Just when you think a species might bee extinct, nature proves us humans don't know anything.
A team of researchers and scientists went out to find the world's largest bee, first classified in 1858 by British naturalist Alfred Russel Wallace as Megachile pluto, as part of Global Wildlife Conservation's (GWC) Search for Lost Species programme.
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They set off into Indonesia's North Moluccas islands, according to a statement, where they spent four days perusing the nests of termites to look for Wallace's giant bee - this is where the critter is known to build burrows, until they found a female on the fifth day.
The bee hasn't been seen in 38 years, and became the second rediscovery of GWC's top 25 most wanted species.
“It was absolutely breathtaking to see this ‘flying bulldog’ of an insect that we weren’t sure existed anymore, to have real proof right there in front of us in the wild,” said Clay Bolt, a natural history photographer specialising in bees, who took the first photos and video of the species alive after spending years researching the right habitat type with trip partner, Eli Wyman.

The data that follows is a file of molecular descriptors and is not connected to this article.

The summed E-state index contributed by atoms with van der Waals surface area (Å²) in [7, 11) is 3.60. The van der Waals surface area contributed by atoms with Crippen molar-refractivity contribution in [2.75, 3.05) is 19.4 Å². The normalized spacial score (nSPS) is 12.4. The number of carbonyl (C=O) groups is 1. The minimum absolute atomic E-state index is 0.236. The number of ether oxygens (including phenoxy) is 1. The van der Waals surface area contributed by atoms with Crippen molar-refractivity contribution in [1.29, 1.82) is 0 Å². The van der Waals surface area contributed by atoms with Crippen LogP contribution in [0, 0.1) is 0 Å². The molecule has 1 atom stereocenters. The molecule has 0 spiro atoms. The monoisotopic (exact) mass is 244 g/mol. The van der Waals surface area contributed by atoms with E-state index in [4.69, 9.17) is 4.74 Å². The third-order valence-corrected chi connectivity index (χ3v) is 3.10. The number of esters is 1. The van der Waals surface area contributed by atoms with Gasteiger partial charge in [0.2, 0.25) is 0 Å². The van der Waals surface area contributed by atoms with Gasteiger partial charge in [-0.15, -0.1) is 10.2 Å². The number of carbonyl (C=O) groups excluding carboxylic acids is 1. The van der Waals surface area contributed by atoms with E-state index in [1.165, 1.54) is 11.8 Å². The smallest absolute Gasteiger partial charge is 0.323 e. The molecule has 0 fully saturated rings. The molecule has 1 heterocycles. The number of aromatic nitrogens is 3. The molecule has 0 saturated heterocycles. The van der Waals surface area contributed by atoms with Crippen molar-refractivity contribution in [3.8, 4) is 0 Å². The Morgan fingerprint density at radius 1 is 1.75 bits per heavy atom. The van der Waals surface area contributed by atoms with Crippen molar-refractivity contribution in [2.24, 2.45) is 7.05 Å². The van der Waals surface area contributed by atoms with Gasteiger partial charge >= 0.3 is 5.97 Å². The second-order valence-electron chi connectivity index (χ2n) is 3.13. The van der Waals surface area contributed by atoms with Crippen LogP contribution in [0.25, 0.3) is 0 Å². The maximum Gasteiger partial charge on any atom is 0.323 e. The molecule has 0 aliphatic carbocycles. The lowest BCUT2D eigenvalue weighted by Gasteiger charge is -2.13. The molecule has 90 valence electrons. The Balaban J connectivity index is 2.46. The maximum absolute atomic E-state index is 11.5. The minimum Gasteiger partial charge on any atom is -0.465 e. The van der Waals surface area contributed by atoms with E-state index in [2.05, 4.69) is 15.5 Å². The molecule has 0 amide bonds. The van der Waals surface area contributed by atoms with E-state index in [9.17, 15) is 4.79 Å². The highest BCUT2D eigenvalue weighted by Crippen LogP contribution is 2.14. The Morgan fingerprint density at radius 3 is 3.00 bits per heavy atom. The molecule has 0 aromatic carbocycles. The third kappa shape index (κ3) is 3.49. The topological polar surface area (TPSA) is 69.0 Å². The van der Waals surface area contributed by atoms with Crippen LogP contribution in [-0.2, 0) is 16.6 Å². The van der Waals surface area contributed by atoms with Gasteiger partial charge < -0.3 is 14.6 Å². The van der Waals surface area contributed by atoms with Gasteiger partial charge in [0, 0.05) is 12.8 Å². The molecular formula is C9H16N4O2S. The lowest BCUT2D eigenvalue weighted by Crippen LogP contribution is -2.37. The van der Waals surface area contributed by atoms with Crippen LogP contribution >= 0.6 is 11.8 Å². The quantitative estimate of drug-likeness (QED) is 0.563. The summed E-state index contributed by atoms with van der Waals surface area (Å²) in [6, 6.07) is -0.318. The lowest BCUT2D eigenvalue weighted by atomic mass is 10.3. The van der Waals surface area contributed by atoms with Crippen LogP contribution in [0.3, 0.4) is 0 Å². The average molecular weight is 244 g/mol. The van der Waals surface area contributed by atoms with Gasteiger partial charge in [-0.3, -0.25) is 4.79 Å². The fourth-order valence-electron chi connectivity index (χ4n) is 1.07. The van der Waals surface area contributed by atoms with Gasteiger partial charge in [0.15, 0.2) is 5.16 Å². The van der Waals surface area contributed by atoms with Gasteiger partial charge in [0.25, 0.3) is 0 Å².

“To actually see how beautiful and big the species is in life, to hear the sound of its giant wings thrumming as it flew past my head, was just incredible. My dream is to now use this rediscovery to elevate this bee to a symbol of conservation in this part of Indonesia, and a point of pride for the locals there.”
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They only managed to find a single female giant bee, but it has sparked hope that there might be larger populations on the islands and that more funding will be made available to study this little-known bee. The species is also threatened by the onslaught of deforestation in these Indonesian islands, destroying the rare animals' habitat, as well as illegal collectors.
“We know that by GWC helping the search team put the news out about this rediscovery could seem like a big risk given the demand, but the reality is that unscrupulous collectors already know that the bee is out there,” said Robin Moore, GWC’s senior director of digital content and media and Search for Lost Species lead.
“The bee’s protection moving forward is going to rely first on the appropriate government officials and stakeholders knowing that the bee even exists, and then their willingness to help protect it. By making the bee a world-famous flagship for conservation, we are confident that the species has a brighter future than if we just let it quietly be collected into oblivion.”
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